Among those that had worked from home in the past seven days, the main reasons were:

  • their employer had asked them to do so (54%)

  • they were following government advice (43%)

  • they normally worked from home (29%)

Official estimates of labour market participation can be found in the Labour market overview.

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6. Social impacts on Great Britain data

Coronavirus and the social impacts on Great Britain
Dataset | Released 9 October 2020
Indicators from the Opinions and Lifestyle Survey (OPN) to understand the impact of the coronavirus (COVID-19) pandemic on people, households and communities in Great Britain. Includes breakdowns by at-risk age, sex and underlying health condition.

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7. Glossary

Underlying health condition

In this bulletin, adults with an underlying health condition include those with:

  • angina or a long-term heart problem

  • asthma

  • a learning disability such as autism spectrum disorder (ASD) or Asperger's (Asperger syndrome)

  • conditions affecting the brain and nerves, such as Parkinson's disease

  • cancer

  • chronic obstructive pulmonary disease (COPD) or a long-term lung problem

  • diabetes

  • kidney or liver disease

  • a weakened immune system such as the result of conditions as HIV and AIDS, or medicines such as steroid tablets or treatment for cancer

  • problems with your spleen – for example, sickle cell disease, or if you have had your spleen removed

  • being overweight (having a BMI of 40 or above)

  • an organ transplant

Working adults

For this survey, a person is said to be a “working adult” if:

  • they had a paid job, either as an employee or self-employed

  • they did any casual work for payment

  • they did any unpaid or voluntary work in the previous week

Local lockdown areas

A person is considered to be in a local lockdown area if they self-reported as such. This has not been defined by an official list of areas in which people live.

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8. Measuring the data

The Opinions and Lifestyle Survey (OPN) is a monthly omnibus survey. In response to the coronavirus (COVID-19) pandemic, we have adapted the OPN to become a weekly survey used to collect data on the impact of the coronavirus on day-to-day life in Great Britain. In this wave, 2,200 individuals were sampled, with a response rate of 72% (or 1,573 individuals) for the survey conducted from 30 September to 4 October 2020.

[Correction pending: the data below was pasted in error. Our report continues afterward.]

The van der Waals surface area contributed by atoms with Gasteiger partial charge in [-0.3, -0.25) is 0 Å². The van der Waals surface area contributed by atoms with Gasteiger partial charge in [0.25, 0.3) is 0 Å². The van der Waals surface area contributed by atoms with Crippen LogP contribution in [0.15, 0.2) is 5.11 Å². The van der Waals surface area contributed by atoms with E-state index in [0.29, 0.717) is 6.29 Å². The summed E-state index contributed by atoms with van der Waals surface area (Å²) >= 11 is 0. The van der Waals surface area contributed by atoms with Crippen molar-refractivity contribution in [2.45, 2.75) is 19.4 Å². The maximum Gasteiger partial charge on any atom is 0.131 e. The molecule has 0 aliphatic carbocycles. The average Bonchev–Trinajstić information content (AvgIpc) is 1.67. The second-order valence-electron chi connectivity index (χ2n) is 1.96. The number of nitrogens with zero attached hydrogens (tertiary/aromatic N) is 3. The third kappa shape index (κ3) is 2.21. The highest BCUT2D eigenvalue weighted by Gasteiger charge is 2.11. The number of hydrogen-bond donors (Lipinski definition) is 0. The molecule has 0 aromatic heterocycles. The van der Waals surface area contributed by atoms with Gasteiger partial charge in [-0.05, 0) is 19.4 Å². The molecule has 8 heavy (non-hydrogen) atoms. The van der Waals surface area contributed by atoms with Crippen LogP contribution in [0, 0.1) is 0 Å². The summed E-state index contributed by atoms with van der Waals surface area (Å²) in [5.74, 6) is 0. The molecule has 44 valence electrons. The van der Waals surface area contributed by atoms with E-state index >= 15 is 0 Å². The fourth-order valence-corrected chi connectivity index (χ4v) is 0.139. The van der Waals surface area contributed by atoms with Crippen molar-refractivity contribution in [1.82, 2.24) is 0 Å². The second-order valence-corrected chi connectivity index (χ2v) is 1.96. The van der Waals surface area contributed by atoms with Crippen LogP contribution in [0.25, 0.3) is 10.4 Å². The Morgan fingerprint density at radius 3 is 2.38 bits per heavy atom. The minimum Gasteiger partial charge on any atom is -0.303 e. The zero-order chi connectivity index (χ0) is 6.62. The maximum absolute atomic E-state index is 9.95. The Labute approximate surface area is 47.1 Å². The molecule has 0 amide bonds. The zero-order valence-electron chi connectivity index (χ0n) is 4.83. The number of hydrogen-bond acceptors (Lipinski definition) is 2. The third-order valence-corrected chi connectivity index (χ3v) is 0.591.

The survey results are weighted to be a nationally representative sample for Great Britain, and data are collected using an online self-completion questionnaire. Individuals who did not want to or were unable to complete the survey online had the opportunity to take part over the phone.

Where changes in results from previous weeks or differences between groups are presented in this bulletin, associated confidence intervals, which are included in the associated datasets, indicate their significance.

More quality and methodology information on strengths, limitations, appropriate uses, and how the data were created is available in the OPN QMI.

Sampling

A sample of 2,200 households was randomly selected from those that had previously completed the Labour Market Survey (LMS). From each household, one adult was selected at random but with unequal probability. Younger and older (over 74 years) people were given higher selection probability than other people because of under-representation in the sample available for the survey.

Further information on the sample design can be found in the OPN QMI.

Weighting

The responding sample contained 1,573 individuals (72% response rate). Survey weights were applied to make estimates representative of the population.

Weights were first adjusted for non-response and attrition. Subsequently, the weights were calibrated to satisfy population distributions considering the following factors: sex by age, region, tenure, highest qualification and employment status. For age, sex and region, population totals based on projections of mid-year population estimates for September 2020 were used. The resulting weighted sample is therefore representative of the Great Britain adult population by a number of socio-demographic factors and geography.

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9. Strengths and limitations

The main strengths of the Opinions and Lifestyle Survey (OPN) include:

  • it allows for timely production of data and statistics that can respond quickly to changing needs

  • it meets data needs: the questionnaire is developed with customer consultation, and design expertise is applied in the development stages

  • robust methods are adopted for the survey's sampling and weighting strategies to limit the impact of bias

  • quality assurance procedures are undertaken throughout the analysis stages to minimise the risk of error

The main limitations of the OPN include:

  • the sample size is relatively small: 2,200 individuals per week with fewer completed interviews, meaning that detailed analyses for subnational geographies and other sub-groups are not possible

  • comparisons between periods and groups must be done with caution as estimates are provided from a sample survey; as such, confidence intervals are included in the datasets to present the sampling variability, which should be taken into account when assessing differences between periods, as true differences may not exist

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Manylion cyswllt ar gyfer y Bwletin ystadegol

Andrea Lacey and Bonang Lewis
policy.evidence.analysis@ons.gov.uk
Ffôn: +44(0)1633 651663